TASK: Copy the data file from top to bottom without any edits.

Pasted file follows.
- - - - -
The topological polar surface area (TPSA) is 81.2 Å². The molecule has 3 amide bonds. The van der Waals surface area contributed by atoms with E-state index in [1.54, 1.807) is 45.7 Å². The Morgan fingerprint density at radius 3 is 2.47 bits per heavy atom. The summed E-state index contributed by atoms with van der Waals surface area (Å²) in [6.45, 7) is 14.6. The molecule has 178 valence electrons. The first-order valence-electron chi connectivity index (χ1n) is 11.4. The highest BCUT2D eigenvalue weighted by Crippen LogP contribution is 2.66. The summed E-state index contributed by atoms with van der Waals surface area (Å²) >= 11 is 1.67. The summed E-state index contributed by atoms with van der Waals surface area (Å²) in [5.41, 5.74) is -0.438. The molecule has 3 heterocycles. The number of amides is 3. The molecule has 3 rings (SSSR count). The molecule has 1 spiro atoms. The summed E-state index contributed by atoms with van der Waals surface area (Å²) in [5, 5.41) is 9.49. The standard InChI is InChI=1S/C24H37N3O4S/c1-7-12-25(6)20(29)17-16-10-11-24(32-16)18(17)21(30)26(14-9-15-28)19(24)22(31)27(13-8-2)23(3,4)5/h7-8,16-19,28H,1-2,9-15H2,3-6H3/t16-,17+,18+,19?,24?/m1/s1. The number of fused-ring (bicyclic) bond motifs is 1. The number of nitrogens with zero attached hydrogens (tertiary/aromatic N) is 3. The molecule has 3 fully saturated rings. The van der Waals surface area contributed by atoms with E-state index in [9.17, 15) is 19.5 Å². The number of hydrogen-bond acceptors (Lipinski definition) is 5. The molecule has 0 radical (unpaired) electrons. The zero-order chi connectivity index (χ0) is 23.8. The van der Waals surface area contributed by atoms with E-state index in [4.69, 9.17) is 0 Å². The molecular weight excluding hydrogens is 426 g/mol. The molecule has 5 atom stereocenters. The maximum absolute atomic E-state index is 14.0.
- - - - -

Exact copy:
The topological polar surface area (TPSA) is 81.2 Å². The molecule has 3 amide bonds. The van der Waals surface area contributed by atoms with E-state index in [1.54, 1.807) is 45.7 Å². The Morgan fingerprint density at radius 3 is 2.47 bits per heavy atom. The summed E-state index contributed by atoms with van der Waals surface area (Å²) in [6.45, 7) is 14.6. The molecule has 178 valence electrons. The first-order valence-electron chi connectivity index (χ1n) is 11.4. The highest BCUT2D eigenvalue weighted by Crippen LogP contribution is 2.66. The summed E-state index contributed by atoms with van der Waals surface area (Å²) >= 11 is 1.67. The summed E-state index contributed by atoms with van der Waals surface area (Å²) in [5.41, 5.74) is -0.438. The molecule has 3 heterocycles. The number of amides is 3. The molecule has 3 rings (SSSR count). The molecule has 1 spiro atoms. The summed E-state index contributed by atoms with van der Waals surface area (Å²) in [5, 5.41) is 9.49. The standard InChI is InChI=1S/C24H37N3O4S/c1-7-12-25(6)20(29)17-16-10-11-24(32-16)18(17)21(30)26(14-9-15-28)19(24)22(31)27(13-8-2)23(3,4)5/h7-8,16-19,28H,1-2,9-15H2,3-6H3/t16-,17+,18+,19?,24?/m1/s1. The number of fused-ring (bicyclic) bond motifs is 1. The number of nitrogens with zero attached hydrogens (tertiary/aromatic N) is 3. The molecule has 3 fully saturated rings. The van der Waals surface area contributed by atoms with E-state index in [9.17, 15) is 19.5 Å². The number of hydrogen-bond acceptors (Lipinski definition) is 5. The molecule has 0 radical (unpaired) electrons. The zero-order chi connectivity index (χ0) is 23.8. The van der Waals surface area contributed by atoms with E-state index in [4.69, 9.17) is 0 Å². The molecular weight excluding hydrogens is 426 g/mol. The molecule has 5 atom stereocenters. The maximum absolute atomic E-state index is 14.0.